218 Submesoscale Atmospheric Boundary Layer Processes over Fragmented Sea Ice

Monday, 23 January 2017
Marta Wenta, University of Gdansk, Gdynia, Poland; and A. Herman

Handout (5.3 MB)

In mesoscale numerical weather prediction (NWP) models, sea ice cover is typically represented by grid-cell-average ice concentration and thickness. The relevant variables – surface heat and moisture flux, roughness, albedo and so on – are calculated as a weighted average of the respective values over sea ice and open water. With typical model resolutions of a few kilometers, all smaller-scale variability related to nonuniform spatial distribution of sea ice within model grid cells cannot be taken into account. As the larger-scale effects of these submesoscale processes are largely unknown, no parameterizations suitable for NWP models are available. Only very recently, significance of the size distribution and spatial arrangement of sea ice floes on the sea surface has attracted attention. There is growing observational and theoretical evidence that floe-level processes have significant influence on the dynamics and thermodynamics of the lower atmosphere and upper ocean, as well as the ice cover itself.  In a very recent numerical study of Horvat et al. (Geophys. Res. Lett., accepted for publication), the authors demonstrated that purely thermodynamically generated effects related to heat flux gradients at floes’ boundaries are responsible for formation of eddies and, through a number of feedbacks, for faster ice melting, with melting rates dependent on the size of ice floes within the model area. These  results, based on idealized model simulations, clearly demonstrate our limited knowledge of atmosphere–sea ice–ocean  interactions and boundary layer processes over fragmented, strongly nonuniform sea ice.

The goal of this work is to analyze three-dimensional air circulation within the atmospheric boundary layer over fragmented sea ice, and to obtain a better understanding of area-averaged effects of processes taking place at the level of individual ice floes.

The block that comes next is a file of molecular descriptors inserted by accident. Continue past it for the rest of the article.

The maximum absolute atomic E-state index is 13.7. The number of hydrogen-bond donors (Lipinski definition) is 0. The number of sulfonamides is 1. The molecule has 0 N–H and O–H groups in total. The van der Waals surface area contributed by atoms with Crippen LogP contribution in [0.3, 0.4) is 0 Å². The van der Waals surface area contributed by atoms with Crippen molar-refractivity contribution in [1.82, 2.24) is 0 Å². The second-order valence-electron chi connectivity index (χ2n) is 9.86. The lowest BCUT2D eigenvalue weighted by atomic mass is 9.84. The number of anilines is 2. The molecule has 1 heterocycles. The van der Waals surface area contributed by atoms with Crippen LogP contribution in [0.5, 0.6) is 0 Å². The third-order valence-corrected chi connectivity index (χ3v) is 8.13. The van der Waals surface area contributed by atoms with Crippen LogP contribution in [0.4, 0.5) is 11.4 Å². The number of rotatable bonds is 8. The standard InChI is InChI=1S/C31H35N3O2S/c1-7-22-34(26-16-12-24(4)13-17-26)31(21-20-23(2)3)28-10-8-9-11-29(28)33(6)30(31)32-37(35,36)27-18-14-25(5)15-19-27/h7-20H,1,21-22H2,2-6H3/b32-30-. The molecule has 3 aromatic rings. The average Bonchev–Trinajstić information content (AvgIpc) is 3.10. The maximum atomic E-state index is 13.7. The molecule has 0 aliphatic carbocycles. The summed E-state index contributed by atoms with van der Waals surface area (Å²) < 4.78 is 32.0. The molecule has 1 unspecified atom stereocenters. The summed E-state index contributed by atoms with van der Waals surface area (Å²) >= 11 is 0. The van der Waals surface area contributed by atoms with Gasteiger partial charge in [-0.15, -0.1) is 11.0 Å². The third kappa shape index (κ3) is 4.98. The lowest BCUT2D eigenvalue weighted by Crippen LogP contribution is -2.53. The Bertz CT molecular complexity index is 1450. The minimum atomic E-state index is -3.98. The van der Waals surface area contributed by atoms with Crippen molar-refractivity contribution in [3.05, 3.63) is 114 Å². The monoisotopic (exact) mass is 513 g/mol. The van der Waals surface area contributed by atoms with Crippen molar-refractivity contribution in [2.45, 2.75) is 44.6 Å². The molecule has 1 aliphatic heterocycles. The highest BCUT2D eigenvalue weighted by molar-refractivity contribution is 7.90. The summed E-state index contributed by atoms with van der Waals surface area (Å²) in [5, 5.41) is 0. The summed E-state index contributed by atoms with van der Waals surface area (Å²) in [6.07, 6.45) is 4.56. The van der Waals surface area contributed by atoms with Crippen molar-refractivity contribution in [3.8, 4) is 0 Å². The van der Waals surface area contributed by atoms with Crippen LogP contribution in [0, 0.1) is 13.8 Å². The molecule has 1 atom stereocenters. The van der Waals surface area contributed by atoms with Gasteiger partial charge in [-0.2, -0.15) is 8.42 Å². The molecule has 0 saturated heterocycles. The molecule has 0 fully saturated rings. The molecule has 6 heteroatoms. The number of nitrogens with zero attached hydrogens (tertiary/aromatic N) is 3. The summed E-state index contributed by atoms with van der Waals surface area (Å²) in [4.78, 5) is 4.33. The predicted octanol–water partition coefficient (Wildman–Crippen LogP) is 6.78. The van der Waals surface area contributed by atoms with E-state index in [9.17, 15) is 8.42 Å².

To this end, we perform a series of high-resolution numerical simulations with the Weather Research and Forecasting (WRF) model. The model domain is rectangular, and periodic boundaries are used in both horizontal directions. A simple one-dimensional  ocean mixed layer model is used, initialized with a mixed layer depth and a temperature lapse rate below the mixed layer typical of Arctic conditions (coupling with a 3D upper ocean model is planned for the future). The atmospheric model is initialized with air temperature and moisture profiles representative for the Arctic Ocean. In a reference model run, constant ice concentration over the whole model domain is prescribed, which ensures horizontal homogeneity of conditions. The results of the reference run are then used as initial conditions for a series of simulations with the same total sea ice area and volume, but different spatial distribution of ice floes, including: (i) a single, elongated lead in a compact ice cover, (ii) randomly distributed floes of equal sizes, (iii) clustered floes of equal sizes, (iv) randomly distributed floes with a power-law size distribution, and (v) clustered floes with a power-law size distribution. Additionally, the simulations are repeated with a number of different wind speeds, as well as without wind, in order to analyze the relative role of advective and convective processes in the ocean–atmosphere  heat and moisture exchange.

We analyze in detail the three-dimensional structure of the atmospheric circulation, heat and moisture transport, surface heat flux, as well as domain-averaged properties of the atmospheric boundary layer in different model runs. We demonstrate that – especially at medium ice concentrations – the domain-averaged values are sensitive to the subgrid-scale spatial distribution of sea ice. This suggests that parameterizing these effects should lead to the improvement of the performance of NWP models in regions with medium ice concentration.

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